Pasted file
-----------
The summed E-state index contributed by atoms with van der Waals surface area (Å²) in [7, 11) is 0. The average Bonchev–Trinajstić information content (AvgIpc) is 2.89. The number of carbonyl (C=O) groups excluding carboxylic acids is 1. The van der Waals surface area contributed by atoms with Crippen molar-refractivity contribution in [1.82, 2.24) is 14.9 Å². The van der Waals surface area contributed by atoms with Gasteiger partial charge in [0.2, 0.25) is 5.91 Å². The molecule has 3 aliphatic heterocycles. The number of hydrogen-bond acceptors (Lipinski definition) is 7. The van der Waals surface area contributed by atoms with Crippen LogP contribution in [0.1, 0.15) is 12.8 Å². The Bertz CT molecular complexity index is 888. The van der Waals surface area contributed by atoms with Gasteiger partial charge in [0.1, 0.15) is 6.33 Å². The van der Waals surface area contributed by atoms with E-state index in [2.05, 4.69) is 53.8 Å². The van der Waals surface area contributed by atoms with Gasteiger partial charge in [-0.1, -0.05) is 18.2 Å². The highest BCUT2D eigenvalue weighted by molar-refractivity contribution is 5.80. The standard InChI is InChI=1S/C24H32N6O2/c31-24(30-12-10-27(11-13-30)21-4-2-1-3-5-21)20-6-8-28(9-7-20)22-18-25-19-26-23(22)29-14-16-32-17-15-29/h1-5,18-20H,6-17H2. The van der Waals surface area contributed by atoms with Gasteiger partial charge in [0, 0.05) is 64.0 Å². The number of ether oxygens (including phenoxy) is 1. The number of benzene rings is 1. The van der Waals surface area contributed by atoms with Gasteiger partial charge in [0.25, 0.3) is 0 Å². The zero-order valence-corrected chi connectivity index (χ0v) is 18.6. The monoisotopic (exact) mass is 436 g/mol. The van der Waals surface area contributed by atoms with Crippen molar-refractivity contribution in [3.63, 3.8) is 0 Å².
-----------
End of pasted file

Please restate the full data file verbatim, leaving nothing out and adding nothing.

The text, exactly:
The summed E-state index contributed by atoms with van der Waals surface area (Å²) in [7, 11) is 0. The average Bonchev–Trinajstić information content (AvgIpc) is 2.89. The number of carbonyl (C=O) groups excluding carboxylic acids is 1. The van der Waals surface area contributed by atoms with Crippen molar-refractivity contribution in [1.82, 2.24) is 14.9 Å². The van der Waals surface area contributed by atoms with Gasteiger partial charge in [0.2, 0.25) is 5.91 Å². The molecule has 3 aliphatic heterocycles. The number of hydrogen-bond acceptors (Lipinski definition) is 7. The van der Waals surface area contributed by atoms with Crippen LogP contribution in [0.1, 0.15) is 12.8 Å². The Bertz CT molecular complexity index is 888. The van der Waals surface area contributed by atoms with Gasteiger partial charge in [0.1, 0.15) is 6.33 Å². The van der Waals surface area contributed by atoms with E-state index in [2.05, 4.69) is 53.8 Å². The van der Waals surface area contributed by atoms with Gasteiger partial charge in [-0.1, -0.05) is 18.2 Å². The highest BCUT2D eigenvalue weighted by molar-refractivity contribution is 5.80. The standard InChI is InChI=1S/C24H32N6O2/c31-24(30-12-10-27(11-13-30)21-4-2-1-3-5-21)20-6-8-28(9-7-20)22-18-25-19-26-23(22)29-14-16-32-17-15-29/h1-5,18-20H,6-17H2. The van der Waals surface area contributed by atoms with Gasteiger partial charge in [0, 0.05) is 64.0 Å². The number of ether oxygens (including phenoxy) is 1. The number of benzene rings is 1. The van der Waals surface area contributed by atoms with Gasteiger partial charge in [0.25, 0.3) is 0 Å². The zero-order valence-corrected chi connectivity index (χ0v) is 18.6. The monoisotopic (exact) mass is 436 g/mol. The van der Waals surface area contributed by atoms with Crippen molar-refractivity contribution in [3.63, 3.8) is 0 Å².